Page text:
By Samantha Armstrong / AS Graduate Advisor
In my last article, I focused on collaboration and some of the benefits that can come when campus clubs and organizations work together for a common cause or when clubs and organizations tap into campus faculty and staff to accomplish organizational goals. I realized, following the publication of that article, that while I had discussed the tremendous potential collaborating can have, I did not provide a solid framework for how Western clubs and organizations can tap the full potential of their social network. By social network I mean the outlying body of individuals that members of your organization have contact with or access to. Knowing your social network not only helps members of your club or organization recognize what they have access to, but how it can benefit the club or organization they are apart of. Truly, there are times when it is not what you know, but who you know. Below you will find 10 easy steps for tapping your social network. Remember, tapping your social network can benefit you in fundraising attempts, event development, publicizing your organization, recruiting new members, and forming a general support base for your club or organization.
Here are instructions for an exercise that will help realize the full potential of your club or organization’s social network.
1. Gather your club members together. For this exercise, the more the merrier! If you have trouble getting everyone together, try adding in some incentive— food is always good! Make sure to e-mail or request information from those members who will not be able to make it to the meeting.
2. Get out a large piece of paper and colored markers. Lead your club through the process of figuring out whom they know by first drawing a circle in the center of the page. Put the name of your organization in the circle.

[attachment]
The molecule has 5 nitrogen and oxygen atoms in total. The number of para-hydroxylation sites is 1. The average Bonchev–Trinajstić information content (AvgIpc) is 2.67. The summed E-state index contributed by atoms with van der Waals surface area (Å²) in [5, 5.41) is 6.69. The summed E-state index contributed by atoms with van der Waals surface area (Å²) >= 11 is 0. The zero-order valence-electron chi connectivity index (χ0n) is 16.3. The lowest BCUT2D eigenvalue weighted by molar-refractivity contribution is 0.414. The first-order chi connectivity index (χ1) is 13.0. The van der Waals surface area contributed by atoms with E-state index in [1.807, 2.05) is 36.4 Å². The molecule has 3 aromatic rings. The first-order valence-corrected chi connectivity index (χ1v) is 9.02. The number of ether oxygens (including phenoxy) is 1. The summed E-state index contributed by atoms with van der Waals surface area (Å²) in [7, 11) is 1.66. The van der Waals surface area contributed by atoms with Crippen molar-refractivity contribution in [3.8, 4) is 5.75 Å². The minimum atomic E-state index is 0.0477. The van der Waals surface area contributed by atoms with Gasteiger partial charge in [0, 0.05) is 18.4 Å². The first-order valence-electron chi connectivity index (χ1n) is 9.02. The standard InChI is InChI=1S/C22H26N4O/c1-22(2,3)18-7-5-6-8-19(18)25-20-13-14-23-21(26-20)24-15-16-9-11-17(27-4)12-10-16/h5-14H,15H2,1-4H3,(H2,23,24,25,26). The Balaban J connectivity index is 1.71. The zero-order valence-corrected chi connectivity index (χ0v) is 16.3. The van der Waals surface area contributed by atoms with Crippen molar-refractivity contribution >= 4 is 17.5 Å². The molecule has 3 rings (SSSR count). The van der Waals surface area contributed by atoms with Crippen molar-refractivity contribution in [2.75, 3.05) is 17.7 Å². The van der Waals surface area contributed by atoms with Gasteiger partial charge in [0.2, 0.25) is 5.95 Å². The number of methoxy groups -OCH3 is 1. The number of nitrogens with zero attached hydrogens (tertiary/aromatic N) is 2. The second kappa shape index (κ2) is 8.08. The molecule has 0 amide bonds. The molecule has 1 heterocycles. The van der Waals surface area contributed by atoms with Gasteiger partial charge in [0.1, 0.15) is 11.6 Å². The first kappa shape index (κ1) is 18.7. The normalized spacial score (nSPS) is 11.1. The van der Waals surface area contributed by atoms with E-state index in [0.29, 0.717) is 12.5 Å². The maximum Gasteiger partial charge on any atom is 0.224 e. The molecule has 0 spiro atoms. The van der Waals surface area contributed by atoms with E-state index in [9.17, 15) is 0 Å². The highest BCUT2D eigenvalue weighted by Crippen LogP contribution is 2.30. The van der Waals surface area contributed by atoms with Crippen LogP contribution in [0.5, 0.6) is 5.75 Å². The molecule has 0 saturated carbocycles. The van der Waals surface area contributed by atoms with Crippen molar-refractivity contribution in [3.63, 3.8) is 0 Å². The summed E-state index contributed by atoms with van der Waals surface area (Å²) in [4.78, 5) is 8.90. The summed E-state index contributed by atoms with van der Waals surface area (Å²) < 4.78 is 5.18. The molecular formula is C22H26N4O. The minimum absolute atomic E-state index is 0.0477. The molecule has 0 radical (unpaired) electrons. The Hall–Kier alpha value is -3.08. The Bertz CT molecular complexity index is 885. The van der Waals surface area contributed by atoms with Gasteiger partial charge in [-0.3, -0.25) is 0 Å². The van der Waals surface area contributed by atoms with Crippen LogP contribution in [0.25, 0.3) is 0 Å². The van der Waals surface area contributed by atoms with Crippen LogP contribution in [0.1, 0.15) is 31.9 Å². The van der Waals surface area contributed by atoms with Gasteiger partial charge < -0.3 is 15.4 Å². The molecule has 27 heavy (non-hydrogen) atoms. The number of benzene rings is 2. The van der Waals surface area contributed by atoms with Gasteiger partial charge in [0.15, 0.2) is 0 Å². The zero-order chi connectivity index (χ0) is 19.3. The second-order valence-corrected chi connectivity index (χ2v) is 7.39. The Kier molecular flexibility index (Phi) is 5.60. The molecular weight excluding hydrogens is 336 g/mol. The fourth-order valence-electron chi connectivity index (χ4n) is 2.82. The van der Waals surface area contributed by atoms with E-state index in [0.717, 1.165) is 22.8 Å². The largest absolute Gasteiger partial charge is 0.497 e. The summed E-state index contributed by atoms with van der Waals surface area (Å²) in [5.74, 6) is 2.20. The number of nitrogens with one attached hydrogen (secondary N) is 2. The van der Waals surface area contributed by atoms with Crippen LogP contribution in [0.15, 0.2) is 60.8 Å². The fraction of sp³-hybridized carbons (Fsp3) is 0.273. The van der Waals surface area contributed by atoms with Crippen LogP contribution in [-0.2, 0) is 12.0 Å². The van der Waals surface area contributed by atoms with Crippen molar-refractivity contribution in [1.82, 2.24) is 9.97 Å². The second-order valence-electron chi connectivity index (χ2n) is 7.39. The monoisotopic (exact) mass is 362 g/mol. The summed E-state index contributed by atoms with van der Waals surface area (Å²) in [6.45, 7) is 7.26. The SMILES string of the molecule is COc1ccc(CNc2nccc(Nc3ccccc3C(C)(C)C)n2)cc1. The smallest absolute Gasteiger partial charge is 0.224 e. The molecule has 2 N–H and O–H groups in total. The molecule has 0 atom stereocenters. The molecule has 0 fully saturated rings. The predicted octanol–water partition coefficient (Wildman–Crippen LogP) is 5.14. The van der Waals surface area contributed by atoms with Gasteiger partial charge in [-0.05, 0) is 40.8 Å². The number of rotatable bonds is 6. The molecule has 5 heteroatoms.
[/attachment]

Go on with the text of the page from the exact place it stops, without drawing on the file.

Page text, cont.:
3. Then surround the circle, like the spokes on a wheel, with all the other groups or individuals you come in contact with on a regular basis. Start with other clubs, faculty, staff, and students not already involved with your club, and work outward to local businesses and organizations club members may have contact with.
4. Next, with a differently colored pen or marker, list the resources each of these groups has in abundance. Think about how you can work with them or how they may assist you in accomplishing the task at hand.
5. Now, go back over each group or person listed and ask what you would like them to know about your organization and what the benefit is to them for helping you out. The best way to engage these potential supporters is to introduce them to your work and what your club or organization stands for. You may want to invite them to attend one of your meetings or to come to an already scheduled event to learn more about your organization.
6. Add in some fantasy categories. Who is not yet on your map that you would love to have associated with your organization? Whose involvement would help drastically in helping you fulfill your goals or give an event that extra shot of support? Who do you wish you had on your team or as a resource for your club?
7. Draw connecting lines between groups on your resource map who already talk to each other. You will see instantly how fast news could travel if you reach out to those around you. Even if you are only able to reach a few groups or individuals, think of all the people they may contact if you get them excited to be involved. Be sure to include your fantasy groups and figure out how you can connect with them. Who on your organization's resource map might already be talking with them or have an idea on how to get them involved? Who within your organization is willing to contact them and make that connection?
8. Now, stand back from your resource map and notice which groups have the most lines connecting them to other groups. These groups are key to your organization and are easy to inform.
9. Next, start reaching out. See who is willing to tap their own personal resources and who is willing to make new connections. Ask the resources you have if they have any ideas on who else might be good to have involved. When you get right down to it, the resource possibilities that your organization has could be endless!
10. Finally, revisit and revise your network as needed. You may want tailor your network to what you are trying to accomplish. Different times call for different measures.